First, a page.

Industrial companies need to reconsider their
organisational strategies in a digital context so as to avoid becoming
Jeff Immelt, Chief Executive Officer of General Electric, said the company has
had to reconfigure itself as a digital organisation in preparation for the
expected widespread growth of the industrial internet and its effect on
traditional industrial assets.
Addressing a forum at the Gordon Institute of Business
Science, Immelt explained that industrial companies crave productivity, and the
next wave is to be found in the digital space: “We have to start now.
There is no avoiding it, we must be ready for change,” he said.
Generating efficiencies through the industrial
The industrial internet, or the digitization of
industrial assets such as aircraft and locomotives, incorporates machine
learning and big data technology to encourage productivity and efficiency,
improve supply chain management and enhance quality control.
Immelt estimates the industrial internet as a $100
billion market, equal in size to enterprise IT and consumer IT, which is only
“in its beginning phases.” The industrial internet affords opportunities for
machine-generated data and ways to model that data which haven’t been done
before, he explained.
building blocks of the industrial internet include:
Controls on industrial assets such as aircraft
and locomotives that are able to generate data. This in turn can be
modeled to address fuel performance, mechanical deterioration, emissions
and other parameters in real time.
An operating platform, such as GE’s Industrial
Cloud-Based Platform Predix, which connects industrial equipment, analyses
data and delivers real time insights.
the use of the generated data, an outcomes map can be modeled to promote
efficiencies, resulting in reduced downtime, improved fuel efficiency and
the optimisation of the fleet. This, Immelt explained, is the resultant
information that can make assets and the enterprise work better.
small changes are able to drive outcomes through industrial collaboration,
developing applications in aviation, locomotives and power. Industrial adoption
of the technology is happening at a rapid pace,” Immelt added.
The industrial internet in Africa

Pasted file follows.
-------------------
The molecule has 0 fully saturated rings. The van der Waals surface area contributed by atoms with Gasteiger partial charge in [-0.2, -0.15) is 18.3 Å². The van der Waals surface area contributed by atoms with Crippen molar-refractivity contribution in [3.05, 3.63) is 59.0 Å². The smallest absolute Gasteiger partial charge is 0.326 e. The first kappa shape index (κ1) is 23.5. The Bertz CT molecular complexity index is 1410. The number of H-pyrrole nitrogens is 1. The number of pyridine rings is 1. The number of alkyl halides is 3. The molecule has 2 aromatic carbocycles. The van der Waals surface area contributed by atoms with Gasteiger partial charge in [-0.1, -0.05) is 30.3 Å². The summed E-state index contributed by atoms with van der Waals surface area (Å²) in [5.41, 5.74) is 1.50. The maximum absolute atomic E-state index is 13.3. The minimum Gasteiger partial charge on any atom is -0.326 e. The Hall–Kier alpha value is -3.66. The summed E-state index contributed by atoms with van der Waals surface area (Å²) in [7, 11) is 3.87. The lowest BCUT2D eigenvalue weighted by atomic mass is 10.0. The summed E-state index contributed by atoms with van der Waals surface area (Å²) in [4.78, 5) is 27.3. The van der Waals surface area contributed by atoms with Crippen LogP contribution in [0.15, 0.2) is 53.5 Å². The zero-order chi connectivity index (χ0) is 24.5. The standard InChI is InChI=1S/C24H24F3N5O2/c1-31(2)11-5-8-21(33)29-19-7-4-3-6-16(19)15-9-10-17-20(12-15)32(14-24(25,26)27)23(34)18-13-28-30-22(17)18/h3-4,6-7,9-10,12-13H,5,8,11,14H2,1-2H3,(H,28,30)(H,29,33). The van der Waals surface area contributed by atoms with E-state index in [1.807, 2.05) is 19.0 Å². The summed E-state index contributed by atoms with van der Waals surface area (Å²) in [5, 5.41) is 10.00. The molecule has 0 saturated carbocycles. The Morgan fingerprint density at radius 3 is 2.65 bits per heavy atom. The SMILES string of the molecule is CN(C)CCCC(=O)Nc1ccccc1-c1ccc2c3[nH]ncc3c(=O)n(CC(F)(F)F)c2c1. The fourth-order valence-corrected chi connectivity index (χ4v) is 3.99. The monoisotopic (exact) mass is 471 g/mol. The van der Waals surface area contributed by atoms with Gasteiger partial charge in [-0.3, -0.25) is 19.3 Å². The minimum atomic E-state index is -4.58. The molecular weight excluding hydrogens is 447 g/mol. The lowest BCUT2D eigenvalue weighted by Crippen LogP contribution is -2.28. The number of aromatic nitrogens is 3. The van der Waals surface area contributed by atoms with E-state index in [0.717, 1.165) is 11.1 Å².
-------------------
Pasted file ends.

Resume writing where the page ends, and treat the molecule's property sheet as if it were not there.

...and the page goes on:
the forum, Immelt announced GE’s plan to partner with rail and ports operator
Transnet to apply industrial internet technology to the digitization of
Africa’s transport sector.
Gama, Group Chief Executive of Transnet explained that digitization is very
important to the group: “We are becoming digitally obsessed as we grow into
Africa, and we must build new capabilities or fall by the wayside.”
said Transnet is hoping to unlock Africa’s digital potential through the
partnership and use GE’s digital knowledge to revitalise the broader transport
sector across the continent. The group aims to move transport freight closer to
an on-demand model.
The efficiency gains offered by the industrial
internet have specific application for Africa, where a lack of infrastructure
creates constraint: “It is impossible to diversify the economies of Africa
without better infrastructure, but efficiencies can utilise the same assets to
do more. We have to take the existing assets and make them work harder,” Immelt
Using technology can enable fuel savings, as well as
enhanced scheduling. While these are not incredibly sophisticated gains, they
could amount to billions of dollars in savings.
Immelt explained digitization offers the opportunity to build better trade
zones instantaneously. However, this is not possible without the support of
good public policy, he added.
Gama agreed that regional integration across the
African continent could unlock opportunities and drive trade as the world
entered a phase of anti-globalisation and protectionism. However, trade and
monetary policy consistency, as well as political stability and continuity,
were all critical to unlock investment.
The creation of a free trade area across the entire
continent is essential to Africa’s prosperity, Gama said. High-level
discussions to promote interconnectedness and facilitate trade flows across
borders were ongoing: “Accelerating trade and encouraging partnership,
collaboration and skills sharing, Africa has the ability to leapfrog its
development,” he said.
Immelt, who previously headed up the President’s
Council on Jobs and Competitiveness for the Obama administration, said skills
training would be fundamental to harnessing the full potential of the new
industrial technologies and for job creation in Africa.
“South Africa needs a software community and needs to
attract people who are comfortable bridging the gap between software and hard
assets such as locomotives.” Such skills would define job creation in the
future. If the country can do this, “South Africa has a real chance to be the
incubator of these skills and to lead the way on the continent,” Immelt
Top five points
Industrial companies need to reconsider their
organisational strategies in a digital context so as to prepare for the
widespread growth of the industrial internet.
The industrial internet affords opportunities for
machine-generated data to encourage productivity, efficiency, supply chain
management and quality control.
partnership with rail and ports operator Transnet hopes to digitize and
revitalise Africa’s transport sector using GE’s digital knowledge, resulting
in efficiency gains.
efficiency gains offered by the industrial internet have specific
application for Africa, where a lack of infrastructure creates constraint.
Gama, Group Chief Executive of Transnet said regional integration across
the African continent could unlock opportunities to drive trade.